Author and NPR commentator David Sedaris discussing the startling realization that the popular kids in his school were not universally popular:
"Call me naive, but it had simply never occurred to me that other schools might have their own celebrity circles. At the age of twelve, I thought the group at E.C. Brooks was, if not nationally known, then at least its own private phenomenon. Why else would our lives revolve around it so completely? ... But what if I was wrong? What if I'd wasted my entire life comparing myself to people who didn't really matter? Try as I might, I still can't wrap my mind around it."
When You Are Engulfed in Flames; Little, Brown & Company; Copyright 2008
A law firm managing partner recently asked me to meet and calm down a senior partner after his latest outburst over what he considered poor marketing practices. Apparently the partner is a BIG DEAL. Everyone knows him. Presumably his presence is one of the factors laterals and incoming associates consider when choosing whether to come on board. He's one of the top rainmakers. He's well known to both political parties and has been considered for high office several times.
Or so I was told by the marketer as we prepared for the meeting. I had never heard of him. I'm fairly knowledgeable about the legal marketplace, and his name meant nothing to me. Nothing at all.
The senior partner was as articulate and bright as I had been led to believe. He had a sincere desire to grow his practice. He believed that if the firm overall and the marketing minions in particular would simply act as he directed, his practice would thrive. The practice was doing well by any measure, except that in his view inferior firms with inferior talent were winning engagements that should come to him. Not only was this senior partner more accomplished than the competition (and arguably he was as good as he claimed to be) but the various General Counsel who had been hiring the competition were often his personal friends.
We quickly learned that the senior partner did not regularly reach out to his personal network. Many of his friends didn't explicitly know about his practice. Much of his practice consisted of referrals from past clients. And they appeared to be pleased with his work product. But he didn't land many of the noteworthy clients in the news who needed exactly what he offered.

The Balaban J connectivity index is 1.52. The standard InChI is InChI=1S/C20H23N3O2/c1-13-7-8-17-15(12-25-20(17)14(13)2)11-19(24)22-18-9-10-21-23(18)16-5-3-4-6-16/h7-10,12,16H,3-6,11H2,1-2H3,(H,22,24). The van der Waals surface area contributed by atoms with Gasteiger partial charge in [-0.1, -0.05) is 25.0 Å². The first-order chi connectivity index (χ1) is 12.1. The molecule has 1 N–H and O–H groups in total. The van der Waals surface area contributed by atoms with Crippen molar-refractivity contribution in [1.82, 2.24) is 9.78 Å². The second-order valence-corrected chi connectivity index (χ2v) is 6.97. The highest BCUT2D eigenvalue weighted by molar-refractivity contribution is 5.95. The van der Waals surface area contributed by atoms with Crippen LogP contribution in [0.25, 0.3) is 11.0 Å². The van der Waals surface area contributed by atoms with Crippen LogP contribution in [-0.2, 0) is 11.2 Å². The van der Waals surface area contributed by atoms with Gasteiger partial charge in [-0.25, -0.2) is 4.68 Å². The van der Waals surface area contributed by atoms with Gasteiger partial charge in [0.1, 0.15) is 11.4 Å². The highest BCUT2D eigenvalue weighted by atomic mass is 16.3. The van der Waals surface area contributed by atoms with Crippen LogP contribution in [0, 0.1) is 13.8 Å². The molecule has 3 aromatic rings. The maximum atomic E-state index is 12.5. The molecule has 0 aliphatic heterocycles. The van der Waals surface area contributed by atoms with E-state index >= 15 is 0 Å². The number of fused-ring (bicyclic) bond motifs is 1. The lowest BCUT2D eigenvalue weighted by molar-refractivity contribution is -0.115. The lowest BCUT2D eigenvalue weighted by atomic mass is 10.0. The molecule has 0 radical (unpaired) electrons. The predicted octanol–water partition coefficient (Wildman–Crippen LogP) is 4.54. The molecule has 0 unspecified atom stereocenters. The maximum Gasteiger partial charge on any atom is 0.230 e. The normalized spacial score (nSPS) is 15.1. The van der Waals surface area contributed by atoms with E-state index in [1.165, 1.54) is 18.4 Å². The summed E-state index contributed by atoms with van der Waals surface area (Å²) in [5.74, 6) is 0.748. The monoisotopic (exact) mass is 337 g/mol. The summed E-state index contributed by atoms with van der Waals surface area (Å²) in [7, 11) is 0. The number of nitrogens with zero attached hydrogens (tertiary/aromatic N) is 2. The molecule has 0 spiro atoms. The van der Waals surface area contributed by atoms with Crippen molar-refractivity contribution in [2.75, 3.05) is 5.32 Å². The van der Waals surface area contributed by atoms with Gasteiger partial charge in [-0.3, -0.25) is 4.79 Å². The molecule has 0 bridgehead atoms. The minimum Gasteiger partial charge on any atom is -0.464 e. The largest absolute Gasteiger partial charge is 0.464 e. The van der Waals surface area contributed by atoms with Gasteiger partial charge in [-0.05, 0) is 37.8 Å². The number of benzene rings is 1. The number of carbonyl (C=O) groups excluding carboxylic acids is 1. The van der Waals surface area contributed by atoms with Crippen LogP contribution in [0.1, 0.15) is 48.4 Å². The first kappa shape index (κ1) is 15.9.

To me, the challenge was simple. We needed to raise his profile. I was strongly encouraged not to express this opinion, because it would set the senior partner off on a rant. Furthermore, it was wrong. Everyone knows who he is! It would be an insult to suggest otherwise.
In troubled times like these, we need to really question our own rhetoric. It's perfectly fine for a senior partner at a large law firm to believe he's well known and popular, so long as he understands the practical reality that his popularity often extends only to the boundaries of his own "school." There are plenty of other schools and they have their own cool kids. So as the man once said, get over your bad self.
My advice to the senior partner: Work the phones. Reach out to your network. Author a blog. Write an article. Give a webinar. Deliver a speech to a trade association. Take specific, tactical action to inform your network about the work you do. Don't assume your prominence and popularity will automatically lead to new business. To his credit, he turned out to be gracious in the face of my startling revelation that he wasn't universally recognized. He seemed to embrace my contention that the sheer weight of his impressive credentials won't, on its own, result in a deluge of work, but that by working his extensive network he could easily produce results.
Winning business isn't a high school popularity contest. And even if it were, it's safe to assume no one's ever heard of your high school. So go make some new friends.